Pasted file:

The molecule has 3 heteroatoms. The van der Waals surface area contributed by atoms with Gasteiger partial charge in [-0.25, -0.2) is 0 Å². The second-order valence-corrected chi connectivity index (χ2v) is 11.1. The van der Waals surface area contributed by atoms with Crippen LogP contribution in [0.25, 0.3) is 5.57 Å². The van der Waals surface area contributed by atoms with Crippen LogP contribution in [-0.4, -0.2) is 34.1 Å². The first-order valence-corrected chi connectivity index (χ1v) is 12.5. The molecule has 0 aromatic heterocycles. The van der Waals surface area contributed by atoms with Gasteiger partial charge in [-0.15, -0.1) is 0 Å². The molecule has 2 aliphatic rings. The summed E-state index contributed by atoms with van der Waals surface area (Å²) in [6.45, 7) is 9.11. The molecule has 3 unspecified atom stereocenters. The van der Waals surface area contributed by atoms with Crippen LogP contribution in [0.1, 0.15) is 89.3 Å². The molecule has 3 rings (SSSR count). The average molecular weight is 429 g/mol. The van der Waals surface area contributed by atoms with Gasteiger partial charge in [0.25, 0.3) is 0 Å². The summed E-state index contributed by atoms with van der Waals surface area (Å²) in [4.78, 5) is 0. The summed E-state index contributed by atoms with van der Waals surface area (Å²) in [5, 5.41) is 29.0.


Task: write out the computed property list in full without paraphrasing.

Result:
The molecule has 3 heteroatoms. The van der Waals surface area contributed by atoms with Gasteiger partial charge in [-0.25, -0.2) is 0 Å². The second-order valence-corrected chi connectivity index (χ2v) is 11.1. The van der Waals surface area contributed by atoms with Crippen LogP contribution in [0.25, 0.3) is 5.57 Å². The van der Waals surface area contributed by atoms with Crippen LogP contribution in [-0.4, -0.2) is 34.1 Å². The first-order valence-corrected chi connectivity index (χ1v) is 12.5. The molecule has 0 aromatic heterocycles. The van der Waals surface area contributed by atoms with Gasteiger partial charge in [-0.15, -0.1) is 0 Å². The molecule has 2 aliphatic rings. The summed E-state index contributed by atoms with van der Waals surface area (Å²) in [6.45, 7) is 9.11. The molecule has 3 unspecified atom stereocenters. The van der Waals surface area contributed by atoms with Crippen LogP contribution in [0.1, 0.15) is 89.3 Å². The molecule has 3 rings (SSSR count). The average molecular weight is 429 g/mol. The van der Waals surface area contributed by atoms with Gasteiger partial charge in [0.25, 0.3) is 0 Å². The summed E-state index contributed by atoms with van der Waals surface area (Å²) in [4.78, 5) is 0. The summed E-state index contributed by atoms with van der Waals surface area (Å²) in [5, 5.41) is 29.0.